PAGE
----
Over the years, the broadcaster spread to sites across the capital including Television Centre in White City, and Fitzrovia became home to the best-known voices in radio. BBC types have long been spotted in pubs, restaurants, and shops and long queues of fans can often be seen outside the headquarters of Radio One on Clipstone Street.
When Terry Wogan signed off from his breakfast show on Radio 2 a photo of him on Hallam Street made the national papers. Hundreds more photographs hang on the walls of restaurants nearby showing stars over the years.
But now the number of media workers is set to expand dramatically in one of the biggest changes in years. Some of the biggest stars in TV are moving into the newly-expanded building on Portland Place to join the radioheads who are already working there. Over the next few months, Fiona Bruce, Jeremy Paxman, Huw Edwards and radio news presenters too will relocate from West London and TV Centre is being sold off.
In all, the move will bring thousands more office workers to Fitzrovia and should offer a new market for some businesses whilst residents closest to the new building will swap long months of construction noise for busier streets and pavements.
From the five floor newly-built glass and marble office block of Fitzrovia News, we sought out some views from BBC people and restaurateurs.
“I’m really looking forward to going back to Broadcasting House where I presented Woman’s Hour for many years,” said Martha Kearney, host of the World At One on Radio 4 and Newsnight Review on BBC 2.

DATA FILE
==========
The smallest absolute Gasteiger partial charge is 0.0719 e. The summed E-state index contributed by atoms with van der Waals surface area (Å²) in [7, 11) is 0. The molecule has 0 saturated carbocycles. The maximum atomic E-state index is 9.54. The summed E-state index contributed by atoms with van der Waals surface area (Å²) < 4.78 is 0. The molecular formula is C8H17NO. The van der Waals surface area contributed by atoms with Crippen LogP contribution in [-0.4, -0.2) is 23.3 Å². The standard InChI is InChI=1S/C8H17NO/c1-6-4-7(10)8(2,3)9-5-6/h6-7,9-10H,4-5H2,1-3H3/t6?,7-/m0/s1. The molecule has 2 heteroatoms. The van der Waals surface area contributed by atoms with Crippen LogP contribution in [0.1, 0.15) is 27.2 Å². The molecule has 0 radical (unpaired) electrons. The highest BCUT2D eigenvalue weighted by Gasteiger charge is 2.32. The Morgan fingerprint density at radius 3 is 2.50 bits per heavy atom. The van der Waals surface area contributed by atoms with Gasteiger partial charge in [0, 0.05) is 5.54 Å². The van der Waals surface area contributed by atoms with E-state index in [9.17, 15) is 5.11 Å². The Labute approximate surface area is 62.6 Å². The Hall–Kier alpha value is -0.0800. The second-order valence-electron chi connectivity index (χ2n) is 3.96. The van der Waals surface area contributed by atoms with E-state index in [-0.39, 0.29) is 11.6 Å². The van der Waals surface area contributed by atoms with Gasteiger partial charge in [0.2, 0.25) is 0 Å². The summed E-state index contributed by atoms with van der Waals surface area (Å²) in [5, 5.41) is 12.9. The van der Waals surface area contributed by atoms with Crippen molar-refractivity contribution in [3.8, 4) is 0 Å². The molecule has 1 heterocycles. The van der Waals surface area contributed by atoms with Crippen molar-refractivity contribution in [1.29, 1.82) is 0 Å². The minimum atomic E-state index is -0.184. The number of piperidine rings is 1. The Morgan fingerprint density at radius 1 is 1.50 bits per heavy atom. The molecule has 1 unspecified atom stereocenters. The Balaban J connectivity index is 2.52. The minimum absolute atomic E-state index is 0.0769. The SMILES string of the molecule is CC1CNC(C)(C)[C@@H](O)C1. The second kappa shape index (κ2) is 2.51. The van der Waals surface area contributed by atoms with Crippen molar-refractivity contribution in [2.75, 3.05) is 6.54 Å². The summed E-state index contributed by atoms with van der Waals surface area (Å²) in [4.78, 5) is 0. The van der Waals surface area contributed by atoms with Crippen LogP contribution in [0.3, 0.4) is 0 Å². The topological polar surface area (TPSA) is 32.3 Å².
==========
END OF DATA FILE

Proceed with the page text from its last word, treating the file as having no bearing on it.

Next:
“It will be great to catch up with lots of old colleagues but I am worried that I will end up a lot poorer given all the lovely shops, restaurants and pubs nearby.”
At nearby Sergios on Great Titchfield Street, they’ve seen many stars come and go. “Dionne Warwick came in last week, and for many years Anna Wing who played Lou Beale in Eastenders became a family friend,” says manager Kostas Georgiou. “I’m very happy the BBC are returning in force, they were our customers before they went to White City. My grandfather used to serve them and many saw me as a little boy here.
Like the nearby Efes restaurant, Sergios is decorated with the signed photos of the stars. “My favourite is Englebert Humperdinck – he is very loyal and has become a friend. The celebs like to be treated just like anyone else, so we’re cheeky with them, and they come back.”
At the family-run Efes, they’ve been serving Fitzrovia for thirty nine years. It was known as a place where ITN and BBC newsreaders would sit at adjacent tables – fierce rivals on the screen, but friends in food.
“There’s a historic link to the BBC. We are like the mother place for them,” said one waiter. “We felt the loss of the BBC as customers and for years they’ve been talking about moving back. If the time really has come this year, we will always have a welcome for them here.”
But some staffers at the broadcasting giant are sad to leave the famous old TV Centre. “My own personal view,” said Evan Davis of Today and Dragons’ Den “is that White City beats the West End now that Westfield exists… [but] when I reacquaint myself with life in the West End, I’ll see new golden opportunities there.”
For years residents have lived side by side with the BBC, and now it’s expanded on our doorstep. One local put it this way: “We’ll soon learn if bigger means better and if they end up as six thousand good neighbours or as those rather annoying ones who think they’re above everybody else.”
Here at FN we’re always ready to help out with the news if they’ve not got any at the BBC, and for the price of a small drink, our writers can be lured into the many pubs and restaurants of our home turf to discuss things.